Have you ever used or heard the expression, “In hindsight, knowing what we know today, we would surely have done things differently”? That’s usually a good indicator that there were unanticipated events or circumstances that came back to bite, haunt, or baffle the participants of a particular project or undertaking.
Even if the circumstances were difficult at the time, the good news is that astute observers can later extract valuable gems of wisdom from the experience, which they can then apply to their greatest advantage going forward.
20:20 Hindsight = “Lessons Learned”
“Lessons learned” are the perfect 20:20 hindsight that we frequently have after completing a project or endeavor. This hindsight is worth its weight in gold if we mine its special value, but it’s absolutely worthless if we don’t make use of what it has to offer.
When identifying lessons learned, our goal should be to identify what went well, what didn’t go well, and why. At this point, you might be thinking, “What kind of reason can I give to my team that we should be doing this? It sounds like a bunch of bureaucratic overhead and more things to do. Once the project’s finished, we’re hoping to focus our attention on something else!”
The value lies in paving the way for future projects, so they will experience fewer headaches and setbacks. You don’t, however, need to wait until the entire project finishes. You could capture 20:20 hindsight incrementally throughout the project, or very soon after it’s over, while the issues are still fresh.
What Lessons Should You Capture?
For any problems that went largely unresolved, for instance, consider preventative measures that could help people work through or avoid the problems in the future.
Those measures could involve checklists to make sure people perform critical steps, tools that streamline the work, and solutions for difficult problems. Examples:
— If people were stymied by complex document formats, try preparing and pre-testing some document templates that will be much easier to use next time.
— If quality was a issue because people didn’t do thorough testing, try creating step-by-step checklists to guide people through the process next time.
— If you found components that were supposed to work together but didn’t, and someone found a solution or a workaround, record that information to help people prevent or solve similar dilemmas in the future.
Lessons learned can produce benefits in many areas. You can use your repository of lessons learned to help your customer service or technical support personnel solve problems in a just-in-time fashion, for example. If your staff or colleagues need to address complex issues on the fly, or troubleshoot technical issues quickly over the telephone, they would need fast access to solutions for similar situations that were addressed in the past.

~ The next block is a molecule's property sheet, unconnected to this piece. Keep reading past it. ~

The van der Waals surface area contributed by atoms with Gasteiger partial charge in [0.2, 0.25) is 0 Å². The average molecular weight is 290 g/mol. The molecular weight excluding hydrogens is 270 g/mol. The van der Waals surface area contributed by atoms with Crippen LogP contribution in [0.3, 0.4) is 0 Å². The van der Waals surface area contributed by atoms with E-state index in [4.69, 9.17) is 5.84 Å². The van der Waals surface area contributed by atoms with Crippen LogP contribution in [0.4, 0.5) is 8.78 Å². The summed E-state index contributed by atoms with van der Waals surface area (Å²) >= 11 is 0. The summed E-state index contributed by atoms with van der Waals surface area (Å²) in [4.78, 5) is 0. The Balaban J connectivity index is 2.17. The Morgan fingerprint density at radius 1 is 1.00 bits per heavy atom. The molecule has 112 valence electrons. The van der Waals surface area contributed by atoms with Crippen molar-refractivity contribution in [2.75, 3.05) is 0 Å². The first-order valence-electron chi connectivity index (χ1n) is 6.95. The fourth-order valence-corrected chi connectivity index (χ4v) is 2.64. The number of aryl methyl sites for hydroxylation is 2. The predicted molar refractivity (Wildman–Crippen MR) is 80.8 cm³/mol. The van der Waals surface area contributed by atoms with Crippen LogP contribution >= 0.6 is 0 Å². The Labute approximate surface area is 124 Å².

20:20 Foresight = “Best Practices”
After capturing a series of lessons learned, the next step is to derive what’s called “best practices.” What is a best practice? It’s a procedure or method that over time has proven itself to be better than any other procedures or methods that you were using to do the same thing. You could say that it’s the very best way that you, your group, or your organization has found of doing something.
Why do they matter? Best practices are invaluable because they’re the intellectual assets — the “secret sauce” — that can help organizations remain highly competitive. The ideal approach is to standardize best practices so the entire organization follows them. You could incorporate them into policies, procedures, and/or online task support systems.
One idea is to design a best practice repository that other people can access easily. You don’t want that valuable information to be buried in a file cabinet that no one knows anything about. The storage area could be in a database, on a Web site, or another highly visible electronic or physical location.
Best practice repositories can substantially reduce the negative effects of attrition on the company’s intellectual assets, which can be devastating. When people leave because they quit, retire, are laid off, or were simply temporary contractors to begin with, the company’s “brain trust” completely vanishes out the door with them unless their knowledge is being captured and made available to others.
In conclusion, by capturing 20:20 hindsight incrementally and turning it into 20:20 foresight, you will achieve far greater long-term success than by blissfully ignoring or forgetting problems, or by simply moving on when a project or endeavor ends.